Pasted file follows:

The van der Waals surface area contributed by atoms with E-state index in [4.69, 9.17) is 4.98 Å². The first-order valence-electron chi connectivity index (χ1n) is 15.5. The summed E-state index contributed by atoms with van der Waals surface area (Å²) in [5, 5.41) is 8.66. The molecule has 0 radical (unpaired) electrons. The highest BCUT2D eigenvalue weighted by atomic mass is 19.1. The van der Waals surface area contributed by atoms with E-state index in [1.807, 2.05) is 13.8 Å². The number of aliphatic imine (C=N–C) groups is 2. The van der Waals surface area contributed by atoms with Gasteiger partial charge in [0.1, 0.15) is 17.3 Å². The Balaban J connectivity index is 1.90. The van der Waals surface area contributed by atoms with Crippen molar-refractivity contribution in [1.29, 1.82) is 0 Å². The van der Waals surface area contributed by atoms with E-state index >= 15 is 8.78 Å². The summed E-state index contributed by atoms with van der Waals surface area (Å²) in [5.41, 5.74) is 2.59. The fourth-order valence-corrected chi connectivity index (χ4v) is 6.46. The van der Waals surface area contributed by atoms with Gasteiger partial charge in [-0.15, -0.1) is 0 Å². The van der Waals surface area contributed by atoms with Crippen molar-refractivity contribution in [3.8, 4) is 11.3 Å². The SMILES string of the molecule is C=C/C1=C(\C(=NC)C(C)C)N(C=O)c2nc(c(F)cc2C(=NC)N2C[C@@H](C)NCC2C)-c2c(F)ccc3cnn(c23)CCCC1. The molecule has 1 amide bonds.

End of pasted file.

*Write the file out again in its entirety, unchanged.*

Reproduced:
The van der Waals surface area contributed by atoms with E-state index in [4.69, 9.17) is 4.98 Å². The first-order valence-electron chi connectivity index (χ1n) is 15.5. The summed E-state index contributed by atoms with van der Waals surface area (Å²) in [5, 5.41) is 8.66. The molecule has 0 radical (unpaired) electrons. The highest BCUT2D eigenvalue weighted by atomic mass is 19.1. The van der Waals surface area contributed by atoms with E-state index in [1.807, 2.05) is 13.8 Å². The number of aliphatic imine (C=N–C) groups is 2. The van der Waals surface area contributed by atoms with Gasteiger partial charge in [0.1, 0.15) is 17.3 Å². The Balaban J connectivity index is 1.90. The van der Waals surface area contributed by atoms with Crippen molar-refractivity contribution in [1.29, 1.82) is 0 Å². The van der Waals surface area contributed by atoms with E-state index >= 15 is 8.78 Å². The summed E-state index contributed by atoms with van der Waals surface area (Å²) in [5.41, 5.74) is 2.59. The fourth-order valence-corrected chi connectivity index (χ4v) is 6.46. The van der Waals surface area contributed by atoms with Gasteiger partial charge in [-0.15, -0.1) is 0 Å². The van der Waals surface area contributed by atoms with Crippen molar-refractivity contribution in [3.8, 4) is 11.3 Å². The SMILES string of the molecule is C=C/C1=C(\C(=NC)C(C)C)N(C=O)c2nc(c(F)cc2C(=NC)N2C[C@@H](C)NCC2C)-c2c(F)ccc3cnn(c23)CCCC1. The molecule has 1 amide bonds.